Two shoeshine boys in postwar Rome, Italy, save up to buy a horse, but their involvement as dupes in a burglary lands them in juvenile prison where the experience take a devastating toll on their friendship.
Vittorio De Sica
Umberto Ferrari, aged government-pensioner, attends a street demonstration held by his fellow pensioners. The police dispense the crowd and Umberto returns to his cheap furnished room which he shares with his dog Flick. Umberto's lone friend is Maria, servant of the boarding house. She is a simple girl who is pregnant by one of two soldiers and neither will admit to being the father. When Umberto's landlady Antonia demands the rent owed her and threatens eviction if she is not paid, Umberto tries desperately to raise the money by selling his books and watch. He is too proud to beg in the streets and can not get a loan from any of his acquaintances. He contracts a sore throat, is admitted to a hospital and this puts a delay on his financial difficulty. Discharged, he finds that his dog is gone and, following a frantic search, locates him in the city dog pound. His room has been taken over by the landlady and the now-homeless Unberto determines to find a place for his beloved dog, and ...Written by
Les Adams <firstname.lastname@example.org>
Ranked number 85 non-English-speaking film in the critics' poll conducted by the BBC in 2018. See more »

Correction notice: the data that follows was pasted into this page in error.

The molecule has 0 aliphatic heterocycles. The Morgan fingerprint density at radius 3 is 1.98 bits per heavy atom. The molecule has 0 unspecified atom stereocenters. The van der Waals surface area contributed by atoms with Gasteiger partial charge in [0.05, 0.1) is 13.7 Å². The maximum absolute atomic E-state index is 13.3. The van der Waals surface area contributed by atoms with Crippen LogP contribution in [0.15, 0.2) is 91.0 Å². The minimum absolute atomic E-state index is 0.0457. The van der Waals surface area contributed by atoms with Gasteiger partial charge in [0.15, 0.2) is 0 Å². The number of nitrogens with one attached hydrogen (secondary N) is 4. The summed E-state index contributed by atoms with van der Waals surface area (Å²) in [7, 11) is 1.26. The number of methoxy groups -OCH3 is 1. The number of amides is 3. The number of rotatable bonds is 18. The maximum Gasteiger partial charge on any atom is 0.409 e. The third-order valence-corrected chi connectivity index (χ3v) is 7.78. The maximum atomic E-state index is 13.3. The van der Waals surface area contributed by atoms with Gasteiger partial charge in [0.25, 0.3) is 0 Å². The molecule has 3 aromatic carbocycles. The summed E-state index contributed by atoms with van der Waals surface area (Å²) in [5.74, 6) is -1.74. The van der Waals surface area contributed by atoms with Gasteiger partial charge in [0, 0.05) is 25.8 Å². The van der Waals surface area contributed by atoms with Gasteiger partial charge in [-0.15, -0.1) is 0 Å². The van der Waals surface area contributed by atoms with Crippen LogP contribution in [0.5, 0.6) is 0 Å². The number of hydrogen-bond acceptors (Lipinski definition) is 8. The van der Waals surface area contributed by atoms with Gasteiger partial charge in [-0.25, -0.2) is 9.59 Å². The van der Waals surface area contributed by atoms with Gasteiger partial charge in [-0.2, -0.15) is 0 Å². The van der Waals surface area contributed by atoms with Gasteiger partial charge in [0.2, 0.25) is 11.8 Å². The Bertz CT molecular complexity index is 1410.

In the kitchen of the landlady, when Umberto is chatting with the maid, she makes fire with a newspaper to get rid of the ants. After a few moments, we see that the newspaper is almost completely on fire, but in the next shot, less than half of the newspaper is on fire. See more »
Umberto Domenico Ferrari:
Who can live on 18,000 lire these days? My landlady charges me 10,000. She even raised my rent, that old -...
Go ahead and say it. We're both men. If she's a bitch, she's a bitch.
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Enough has been said about this wonderful movie already and I'm not going to repeat what others have written at length except to say that I've just come to this film totally unprepared and now feel emotionally shattered. I've watched it as the 44th movie in a collection of 50 so-called art-house films in a DVD collection from Criterion. These allegedly "essential" movies are presented alphabetically and that is how I've viewed them, so it's taken me quite some time to get to the letter U. If I'd started with this De Sica classic I may have felt disinclined to watch any of the others!
Indeed, in a lifetime of over 50 years of watching movies - everything from the truly execrable to the totally inspirational - this is the first and only film I've ever sought to review on this site. I know there are a few detractors out there on the message-boards who cannot see beyond their own cynicism, but I pity them. This movie remains timeless, as potent as when it was made in 1952. You don't have to be old, you don't have to be a dog-lover (although it helps), and you certainly don't have to be a fan of neo-realist Italian cinema. All you have to be is a good human being. Watching this movie is a sort of 'humanity test' and thankfully most of the reviewers here have passed it.
I'm sorry, "Cinema Paradiso", you've just been relegated to Second Best Foreign Film.
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